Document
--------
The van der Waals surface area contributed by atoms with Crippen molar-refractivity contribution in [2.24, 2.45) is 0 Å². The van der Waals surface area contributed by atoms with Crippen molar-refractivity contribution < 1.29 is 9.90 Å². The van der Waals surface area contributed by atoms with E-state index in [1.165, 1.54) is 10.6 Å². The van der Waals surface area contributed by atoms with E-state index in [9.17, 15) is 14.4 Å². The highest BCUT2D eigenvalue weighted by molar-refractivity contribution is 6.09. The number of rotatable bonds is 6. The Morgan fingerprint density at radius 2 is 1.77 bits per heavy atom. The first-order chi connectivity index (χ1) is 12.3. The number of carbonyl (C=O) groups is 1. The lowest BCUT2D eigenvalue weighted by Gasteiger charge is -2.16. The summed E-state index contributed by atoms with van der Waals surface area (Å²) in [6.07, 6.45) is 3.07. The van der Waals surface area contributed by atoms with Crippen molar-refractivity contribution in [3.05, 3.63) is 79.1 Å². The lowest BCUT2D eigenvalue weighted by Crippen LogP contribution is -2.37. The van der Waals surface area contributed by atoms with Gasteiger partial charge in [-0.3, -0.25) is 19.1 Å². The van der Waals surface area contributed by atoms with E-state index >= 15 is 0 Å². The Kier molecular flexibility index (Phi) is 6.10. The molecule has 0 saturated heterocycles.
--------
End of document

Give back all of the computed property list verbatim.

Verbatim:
The van der Waals surface area contributed by atoms with Crippen molar-refractivity contribution in [2.24, 2.45) is 0 Å². The van der Waals surface area contributed by atoms with Crippen molar-refractivity contribution < 1.29 is 9.90 Å². The van der Waals surface area contributed by atoms with E-state index in [1.165, 1.54) is 10.6 Å². The van der Waals surface area contributed by atoms with E-state index in [9.17, 15) is 14.4 Å². The highest BCUT2D eigenvalue weighted by molar-refractivity contribution is 6.09. The number of rotatable bonds is 6. The Morgan fingerprint density at radius 2 is 1.77 bits per heavy atom. The first-order chi connectivity index (χ1) is 12.3. The number of carbonyl (C=O) groups is 1. The lowest BCUT2D eigenvalue weighted by Gasteiger charge is -2.16. The summed E-state index contributed by atoms with van der Waals surface area (Å²) in [6.07, 6.45) is 3.07. The van der Waals surface area contributed by atoms with Crippen molar-refractivity contribution in [3.05, 3.63) is 79.1 Å². The lowest BCUT2D eigenvalue weighted by Crippen LogP contribution is -2.37. The van der Waals surface area contributed by atoms with Gasteiger partial charge in [-0.3, -0.25) is 19.1 Å². The van der Waals surface area contributed by atoms with E-state index >= 15 is 0 Å². The Kier molecular flexibility index (Phi) is 6.10. The molecule has 0 saturated heterocycles.